Minute clinics or retail clinics are becoming increasingly more popular among many people in our country, even with our elders. For injuries that might not require immediate emergency care, but do need some attention, minute clinics are great for.
With the rise of minute clinics comes many difficult questions. Are they as efficient or safe as a trip to the ER or doctor's office? How does one know when a minute clinic is necessary over the ER (and vice versa)?
What is a Minute Clinic?
You might be wondering what a minute clinic is. If you have ever been into a Walgreens, Walmart or a Target you might have seen little clinics. These are exactly what we are talking about; minute clinics. According to the American Geriatrics Society, the percentage of elderly that are utilizing these minute clinics has gone from 7.5% to 15% in a matter of just three years.
Because of this increase in elderly going to minute clinics, the providers and clinics themselves are trying to cater to the needs of the elderly. This happens when the clinics offer free wellness exams to Medicare participants.
Pros of Minute Clinics
One of the most obvious reasons why someone would want to go to a minute clinic is because it is less time consuming. It might not take just a minute like the name suggests, but it is almost always better than a long wait in the emergency department of the local hospital.
Most retail clinics take Medicare and Medicaid which makes it even better for our elders.
These clinics are typically open 7 days a week including hours in the evening and on the weekends. This is obviously much more convenient as doctor's offices aren't usually open on the weekends.
Cons of Minute Clinics
Some maybe say that store based clinics don't have the same quality of care as your primary doctor's office.
This might be because these clinics are staffed with a mix of nurse practitioners and physician assistants rather than board certified doctors.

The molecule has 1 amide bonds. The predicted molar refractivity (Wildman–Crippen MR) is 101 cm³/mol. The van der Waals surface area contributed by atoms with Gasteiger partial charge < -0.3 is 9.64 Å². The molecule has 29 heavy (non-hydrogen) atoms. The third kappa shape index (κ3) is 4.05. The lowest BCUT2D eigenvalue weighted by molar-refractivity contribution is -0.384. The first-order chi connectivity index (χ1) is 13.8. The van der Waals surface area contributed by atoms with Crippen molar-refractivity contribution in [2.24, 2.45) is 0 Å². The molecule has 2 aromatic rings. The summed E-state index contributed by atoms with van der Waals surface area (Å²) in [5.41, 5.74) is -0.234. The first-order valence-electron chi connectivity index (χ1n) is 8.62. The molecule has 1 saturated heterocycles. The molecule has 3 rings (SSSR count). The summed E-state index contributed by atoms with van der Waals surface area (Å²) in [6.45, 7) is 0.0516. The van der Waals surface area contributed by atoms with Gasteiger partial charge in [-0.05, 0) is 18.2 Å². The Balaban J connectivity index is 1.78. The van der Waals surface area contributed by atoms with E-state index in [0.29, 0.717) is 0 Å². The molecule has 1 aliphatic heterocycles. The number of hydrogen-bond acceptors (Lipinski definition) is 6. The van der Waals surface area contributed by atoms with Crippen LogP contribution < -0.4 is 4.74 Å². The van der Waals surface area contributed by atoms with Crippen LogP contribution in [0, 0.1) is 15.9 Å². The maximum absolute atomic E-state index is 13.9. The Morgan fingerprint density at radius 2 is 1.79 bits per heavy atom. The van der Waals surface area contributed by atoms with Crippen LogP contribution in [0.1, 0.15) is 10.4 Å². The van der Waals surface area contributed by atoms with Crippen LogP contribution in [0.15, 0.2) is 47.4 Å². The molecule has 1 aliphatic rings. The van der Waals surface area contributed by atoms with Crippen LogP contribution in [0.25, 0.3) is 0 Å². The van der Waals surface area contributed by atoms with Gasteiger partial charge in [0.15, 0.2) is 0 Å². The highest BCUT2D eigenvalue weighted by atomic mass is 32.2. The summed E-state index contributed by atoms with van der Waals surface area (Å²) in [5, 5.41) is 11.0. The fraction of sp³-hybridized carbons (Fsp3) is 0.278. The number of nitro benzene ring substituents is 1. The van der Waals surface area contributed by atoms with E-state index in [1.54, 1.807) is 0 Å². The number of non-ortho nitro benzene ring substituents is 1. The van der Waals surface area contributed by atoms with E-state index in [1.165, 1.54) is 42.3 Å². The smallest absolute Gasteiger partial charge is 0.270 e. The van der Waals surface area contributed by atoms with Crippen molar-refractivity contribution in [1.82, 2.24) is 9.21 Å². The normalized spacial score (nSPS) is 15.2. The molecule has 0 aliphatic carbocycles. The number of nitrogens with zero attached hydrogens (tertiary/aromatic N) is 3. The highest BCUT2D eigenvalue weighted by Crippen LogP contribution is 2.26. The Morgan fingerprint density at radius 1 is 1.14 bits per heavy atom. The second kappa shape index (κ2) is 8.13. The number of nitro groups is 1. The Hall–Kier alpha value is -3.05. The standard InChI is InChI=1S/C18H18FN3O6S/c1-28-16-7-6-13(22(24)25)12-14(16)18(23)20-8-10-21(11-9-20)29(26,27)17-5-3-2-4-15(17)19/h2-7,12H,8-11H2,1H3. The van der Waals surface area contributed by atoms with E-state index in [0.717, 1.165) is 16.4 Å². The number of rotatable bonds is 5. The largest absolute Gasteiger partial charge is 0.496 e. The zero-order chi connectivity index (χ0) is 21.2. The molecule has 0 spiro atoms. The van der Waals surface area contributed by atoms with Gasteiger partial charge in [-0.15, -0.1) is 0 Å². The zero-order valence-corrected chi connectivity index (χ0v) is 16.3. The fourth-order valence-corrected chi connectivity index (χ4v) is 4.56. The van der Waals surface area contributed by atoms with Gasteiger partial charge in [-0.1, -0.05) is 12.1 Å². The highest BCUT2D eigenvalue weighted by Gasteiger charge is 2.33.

Sometimes elderly may really like the convenience of retail clinics. It is important that this doesn't take the place of the primary care provider. They hold an important role in managing the health and care of elderly patients.
Are Minute Clinics Safe?
Because some people might question the quality of care many might also consider whether or not it is the safest option to go to a minute clinic.
Since the retail clinics are still fairly new it's hard to get a good opinion of them. As far as regulations and care standards not much has been done yet.
When you think about it, the clinics are being set up by larger companies who probably won't promote and open up something that isn't safe for patients and consumers.
What Are Retail Clinics Good For?
Since retail clinics are still a new things, the American Geriatrics Society recommends that elderly still only use them for simple needs like:
- Minor cuts/burns
- Cold or flu treatment
- Ear and sinus infections
- Regular vaccinations
Things to Remember About Retail Clinics
When visiting a clinic with a loved one or for yourself the AGS suggest you should do a number of things first.
- Take a list of current medications with correct dosage information (OTC and prescription)
- Notify providers or any allergies or problems with medication
- Ask about payment. Most take medicare or medicaid, but some do not.
- After the visit request hard copies of all of the papers recorded at the visit and give the clinic permission to send a record to the regular doctor's office.